Sweden to probe dark eugenics history
Sweden launched a probe on Wednesday to understand how eugenics, a theory on improving the human race used by Nazi Germany to justify the Holocaust, became broadly accepted in the Nordic state in the early 20th century.
Sweden is now known for its strong social welfare system and outspoken advocacy for human rights, but in the past it has experimented with social engineering. This led to abuses such as the forcible sterilization of around 60,000 women in 1936-76.
In 1922, the National Institute for Race Biology was founded with support from a range of political parties. The first of its kind in the world, the institute investigated whether race was a determining factor in illness or human character traits.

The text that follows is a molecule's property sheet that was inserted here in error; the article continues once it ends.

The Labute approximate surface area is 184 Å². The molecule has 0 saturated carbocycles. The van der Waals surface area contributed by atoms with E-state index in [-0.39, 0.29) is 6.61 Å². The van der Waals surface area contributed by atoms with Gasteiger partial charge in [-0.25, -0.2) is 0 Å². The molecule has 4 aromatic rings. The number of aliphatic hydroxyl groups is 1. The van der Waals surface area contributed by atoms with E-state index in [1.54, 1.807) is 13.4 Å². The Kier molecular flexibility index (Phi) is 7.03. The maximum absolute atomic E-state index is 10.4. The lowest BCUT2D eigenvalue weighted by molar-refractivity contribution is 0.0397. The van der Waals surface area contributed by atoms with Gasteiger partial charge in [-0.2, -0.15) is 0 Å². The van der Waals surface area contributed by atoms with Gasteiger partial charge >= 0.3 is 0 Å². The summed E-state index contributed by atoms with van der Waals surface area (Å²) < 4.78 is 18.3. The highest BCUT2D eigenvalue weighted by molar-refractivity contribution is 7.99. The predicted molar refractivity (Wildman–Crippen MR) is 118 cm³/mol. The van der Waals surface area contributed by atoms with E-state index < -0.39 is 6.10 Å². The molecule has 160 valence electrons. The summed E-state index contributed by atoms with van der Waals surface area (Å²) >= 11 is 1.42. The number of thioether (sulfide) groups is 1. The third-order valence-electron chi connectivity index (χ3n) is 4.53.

"An over-arching question is to find out more about the kind of society which could develop thinking on race biology and have scientifically accepted research in that area," Education Minister Leif Pagrotsky said in a statement.
The Living History Forum, a government body tasked with spreading "a deeper knowledge about crimes against humanity", was appointed to chart what is known about the Swedish history of eugenics and, if necessary, do more research on the issue.
The Forum was founded by Social Democrat Prime Minister Goran Persson's government in 2003, mainly to improve public knowledge about the Holocaust in which around 6 million Jews were killed by the Nazis and their allies from 1933-1945.
The Swedish eugenics research body was merged in the 1950s with a university genetics department.
Other negative aspects of Sweden's past have come to light recently. The government this month promised an official inquiry into claims by thousands of Swedes of physical abuse and cruel treatment in state children's homes for decades from the 1950s.
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